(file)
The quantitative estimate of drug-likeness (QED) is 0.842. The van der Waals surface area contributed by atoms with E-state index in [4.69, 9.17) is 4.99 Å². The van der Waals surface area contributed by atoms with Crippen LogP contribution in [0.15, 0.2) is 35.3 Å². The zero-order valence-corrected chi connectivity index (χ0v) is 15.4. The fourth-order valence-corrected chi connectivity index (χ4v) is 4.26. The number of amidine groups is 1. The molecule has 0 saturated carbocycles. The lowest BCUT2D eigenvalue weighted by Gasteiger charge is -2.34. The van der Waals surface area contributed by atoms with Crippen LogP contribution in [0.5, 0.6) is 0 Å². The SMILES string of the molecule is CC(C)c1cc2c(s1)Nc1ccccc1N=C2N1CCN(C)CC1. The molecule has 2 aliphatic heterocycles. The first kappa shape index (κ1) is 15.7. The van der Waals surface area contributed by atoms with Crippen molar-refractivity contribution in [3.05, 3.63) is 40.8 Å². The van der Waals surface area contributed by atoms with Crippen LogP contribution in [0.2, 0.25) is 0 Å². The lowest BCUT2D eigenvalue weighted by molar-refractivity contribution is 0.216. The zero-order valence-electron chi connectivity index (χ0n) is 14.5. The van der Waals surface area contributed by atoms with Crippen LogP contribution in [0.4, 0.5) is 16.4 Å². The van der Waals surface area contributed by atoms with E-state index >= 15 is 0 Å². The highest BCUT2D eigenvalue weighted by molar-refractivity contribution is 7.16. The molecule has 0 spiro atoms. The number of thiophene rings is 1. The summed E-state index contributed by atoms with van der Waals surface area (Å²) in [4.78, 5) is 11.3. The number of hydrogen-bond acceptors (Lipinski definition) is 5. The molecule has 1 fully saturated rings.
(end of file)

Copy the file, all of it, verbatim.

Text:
The quantitative estimate of drug-likeness (QED) is 0.842. The van der Waals surface area contributed by atoms with E-state index in [4.69, 9.17) is 4.99 Å². The van der Waals surface area contributed by atoms with Crippen LogP contribution in [0.15, 0.2) is 35.3 Å². The zero-order valence-corrected chi connectivity index (χ0v) is 15.4. The fourth-order valence-corrected chi connectivity index (χ4v) is 4.26. The number of amidine groups is 1. The molecule has 0 saturated carbocycles. The lowest BCUT2D eigenvalue weighted by Gasteiger charge is -2.34. The van der Waals surface area contributed by atoms with Crippen LogP contribution in [0.5, 0.6) is 0 Å². The SMILES string of the molecule is CC(C)c1cc2c(s1)Nc1ccccc1N=C2N1CCN(C)CC1. The molecule has 2 aliphatic heterocycles. The first kappa shape index (κ1) is 15.7. The van der Waals surface area contributed by atoms with Crippen molar-refractivity contribution in [3.05, 3.63) is 40.8 Å². The van der Waals surface area contributed by atoms with Crippen LogP contribution in [0.2, 0.25) is 0 Å². The lowest BCUT2D eigenvalue weighted by molar-refractivity contribution is 0.216. The zero-order valence-electron chi connectivity index (χ0n) is 14.5. The van der Waals surface area contributed by atoms with Crippen LogP contribution in [0.4, 0.5) is 16.4 Å². The van der Waals surface area contributed by atoms with E-state index >= 15 is 0 Å². The highest BCUT2D eigenvalue weighted by molar-refractivity contribution is 7.16. The molecule has 0 spiro atoms. The number of thiophene rings is 1. The summed E-state index contributed by atoms with van der Waals surface area (Å²) in [4.78, 5) is 11.3. The number of hydrogen-bond acceptors (Lipinski definition) is 5. The molecule has 1 fully saturated rings.